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Pleading My Case
Published on September 12, 2013 by Sara Foss

Over at the DG, I write about my recent court appearance.

Here's an excerpt:

"I know people who contest every traffic ticket they receive.

I’m not one of those people.

I’ve always had a difficult time explaining why I should get out of a ticket I know I deserve.

This reluctance to plead my case stems from something I first became aware of in childhood, when I observed classmates shamelessly lobbying for better grades on tests. Now, I can totally understand asking for your grade to be changed if you uncover a mistake — if the teacher erred when correcting your exam.

But that’s not what was going on here. These students weren’t pointing out mistakes. They were arguing that because they really wanted a higher grade, they should get one.

My few attempts to engage in this sort of behavior were abject failures.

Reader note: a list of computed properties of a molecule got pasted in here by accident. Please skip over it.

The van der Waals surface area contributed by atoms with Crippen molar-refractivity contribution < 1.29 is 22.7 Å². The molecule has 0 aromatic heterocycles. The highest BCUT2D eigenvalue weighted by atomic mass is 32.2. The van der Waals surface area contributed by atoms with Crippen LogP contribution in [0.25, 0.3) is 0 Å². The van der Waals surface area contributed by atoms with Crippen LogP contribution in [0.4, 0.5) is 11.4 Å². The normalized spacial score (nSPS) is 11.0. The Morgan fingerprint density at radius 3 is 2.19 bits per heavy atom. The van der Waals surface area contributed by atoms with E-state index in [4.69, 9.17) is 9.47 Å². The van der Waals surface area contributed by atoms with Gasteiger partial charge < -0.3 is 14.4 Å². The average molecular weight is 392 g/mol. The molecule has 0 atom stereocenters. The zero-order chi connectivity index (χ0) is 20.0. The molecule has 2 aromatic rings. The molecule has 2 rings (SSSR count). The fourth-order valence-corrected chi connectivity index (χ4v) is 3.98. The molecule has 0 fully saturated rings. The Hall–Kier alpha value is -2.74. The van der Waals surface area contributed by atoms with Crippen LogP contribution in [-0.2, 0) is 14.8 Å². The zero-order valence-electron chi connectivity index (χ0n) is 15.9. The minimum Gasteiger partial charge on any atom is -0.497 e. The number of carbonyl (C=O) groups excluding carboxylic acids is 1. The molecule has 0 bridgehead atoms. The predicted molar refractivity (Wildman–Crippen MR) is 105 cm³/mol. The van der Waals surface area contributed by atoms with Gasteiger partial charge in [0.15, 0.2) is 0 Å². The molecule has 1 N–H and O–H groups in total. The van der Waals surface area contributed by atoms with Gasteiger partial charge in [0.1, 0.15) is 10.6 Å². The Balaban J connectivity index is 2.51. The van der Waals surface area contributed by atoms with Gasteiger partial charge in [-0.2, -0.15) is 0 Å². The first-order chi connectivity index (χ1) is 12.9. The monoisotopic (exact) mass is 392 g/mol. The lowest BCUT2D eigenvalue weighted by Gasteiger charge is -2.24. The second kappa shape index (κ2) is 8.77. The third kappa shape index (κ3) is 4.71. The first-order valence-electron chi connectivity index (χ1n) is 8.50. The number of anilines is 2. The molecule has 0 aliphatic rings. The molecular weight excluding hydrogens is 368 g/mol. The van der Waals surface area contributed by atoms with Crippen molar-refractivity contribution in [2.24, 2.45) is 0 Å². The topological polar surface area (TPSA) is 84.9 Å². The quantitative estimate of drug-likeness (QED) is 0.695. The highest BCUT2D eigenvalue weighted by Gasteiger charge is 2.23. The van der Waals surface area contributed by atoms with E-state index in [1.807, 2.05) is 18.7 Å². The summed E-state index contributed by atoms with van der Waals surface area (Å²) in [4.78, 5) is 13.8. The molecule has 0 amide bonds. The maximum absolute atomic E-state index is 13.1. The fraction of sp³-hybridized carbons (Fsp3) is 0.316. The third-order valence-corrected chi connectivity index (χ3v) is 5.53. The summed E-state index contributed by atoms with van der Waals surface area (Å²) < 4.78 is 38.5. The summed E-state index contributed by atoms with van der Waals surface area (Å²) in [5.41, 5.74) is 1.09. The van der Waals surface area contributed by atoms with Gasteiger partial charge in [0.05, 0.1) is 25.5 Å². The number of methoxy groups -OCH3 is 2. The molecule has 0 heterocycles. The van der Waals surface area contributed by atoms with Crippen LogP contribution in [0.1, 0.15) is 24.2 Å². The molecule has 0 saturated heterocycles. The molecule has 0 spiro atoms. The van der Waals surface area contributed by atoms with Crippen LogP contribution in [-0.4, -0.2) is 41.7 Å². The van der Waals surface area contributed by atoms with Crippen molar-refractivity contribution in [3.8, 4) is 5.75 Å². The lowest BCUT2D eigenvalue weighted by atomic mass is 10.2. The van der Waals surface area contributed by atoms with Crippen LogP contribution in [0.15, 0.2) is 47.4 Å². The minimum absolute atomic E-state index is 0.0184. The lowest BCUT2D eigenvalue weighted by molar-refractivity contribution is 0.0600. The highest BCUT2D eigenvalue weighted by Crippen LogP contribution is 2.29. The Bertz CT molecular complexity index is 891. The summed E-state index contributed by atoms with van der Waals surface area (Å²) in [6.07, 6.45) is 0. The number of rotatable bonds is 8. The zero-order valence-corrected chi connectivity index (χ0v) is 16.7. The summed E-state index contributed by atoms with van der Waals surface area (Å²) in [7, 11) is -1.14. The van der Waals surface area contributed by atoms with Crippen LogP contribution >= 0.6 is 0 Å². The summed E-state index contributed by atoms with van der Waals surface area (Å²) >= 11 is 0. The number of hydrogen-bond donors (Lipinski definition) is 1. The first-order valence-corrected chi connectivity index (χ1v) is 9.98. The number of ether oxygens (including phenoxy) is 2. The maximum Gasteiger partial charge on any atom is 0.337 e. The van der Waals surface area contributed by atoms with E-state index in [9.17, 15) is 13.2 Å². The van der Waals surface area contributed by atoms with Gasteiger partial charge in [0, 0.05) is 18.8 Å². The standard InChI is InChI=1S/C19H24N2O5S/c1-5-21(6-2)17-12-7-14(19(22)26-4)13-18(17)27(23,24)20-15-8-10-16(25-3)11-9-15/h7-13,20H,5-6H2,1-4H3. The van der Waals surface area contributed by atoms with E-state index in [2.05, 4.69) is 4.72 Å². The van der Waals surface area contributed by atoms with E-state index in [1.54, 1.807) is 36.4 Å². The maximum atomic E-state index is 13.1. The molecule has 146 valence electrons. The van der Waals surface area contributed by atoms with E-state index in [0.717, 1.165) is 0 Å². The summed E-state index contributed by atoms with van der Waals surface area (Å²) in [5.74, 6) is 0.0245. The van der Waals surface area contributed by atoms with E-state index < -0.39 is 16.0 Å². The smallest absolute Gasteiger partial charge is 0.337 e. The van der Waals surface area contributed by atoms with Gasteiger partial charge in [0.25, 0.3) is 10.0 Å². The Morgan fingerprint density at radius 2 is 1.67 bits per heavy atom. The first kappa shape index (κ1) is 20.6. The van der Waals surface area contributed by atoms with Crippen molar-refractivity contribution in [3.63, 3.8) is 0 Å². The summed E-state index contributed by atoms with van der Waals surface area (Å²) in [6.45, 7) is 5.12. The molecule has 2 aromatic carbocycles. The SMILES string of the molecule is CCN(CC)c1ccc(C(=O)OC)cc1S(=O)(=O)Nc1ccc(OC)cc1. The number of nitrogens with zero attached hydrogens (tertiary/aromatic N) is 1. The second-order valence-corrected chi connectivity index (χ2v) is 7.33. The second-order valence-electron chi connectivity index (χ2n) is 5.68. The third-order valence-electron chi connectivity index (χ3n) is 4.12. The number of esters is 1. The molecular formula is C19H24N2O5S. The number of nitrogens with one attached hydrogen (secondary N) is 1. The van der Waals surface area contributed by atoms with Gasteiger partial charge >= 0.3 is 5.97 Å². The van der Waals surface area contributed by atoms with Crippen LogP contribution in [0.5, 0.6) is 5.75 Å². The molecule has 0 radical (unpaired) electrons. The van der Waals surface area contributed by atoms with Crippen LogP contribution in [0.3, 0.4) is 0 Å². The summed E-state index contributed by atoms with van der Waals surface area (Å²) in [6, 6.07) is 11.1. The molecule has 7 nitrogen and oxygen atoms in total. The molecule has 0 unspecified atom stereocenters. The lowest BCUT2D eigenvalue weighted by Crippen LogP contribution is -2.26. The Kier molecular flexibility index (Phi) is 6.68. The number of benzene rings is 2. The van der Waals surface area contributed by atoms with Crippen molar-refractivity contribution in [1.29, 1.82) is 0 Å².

During tests, I observed that my classmates were sometimes able to summon the teacher, ask for clarification about a question, and receive helpful hints. I decided I should try this, too, and requested some extra guidance during a chemistry exam. My teacher simply stared at me. 'I can’t just tell you the answer,' she said.

Perhaps this experience explains my lack of confidence at pleading my case."

 

Click here to read the whole thing.

User Comments
Jon Daley | September 13, 2013 03:20

For speeding tickets, I'm told that if you show up to contest it, you almost always get half off at least, and sometimes a lot more.

I have a friend who got out of a ticket for running a stop sign because the office wrote down the wrong address. The judge didn't bother to ask him if he had run a stop sign when the office pulled him over.

As far as grades go, in college, I had a friend who studied with me and we generally were on the same level of understanding. He argued points on every test and always got more points added on for partial credit, etc. At the end of four years, it did add up and he got a couple tenths of a point higher on his GPA. That was a lot of time spent in TAs' and professors' offices...

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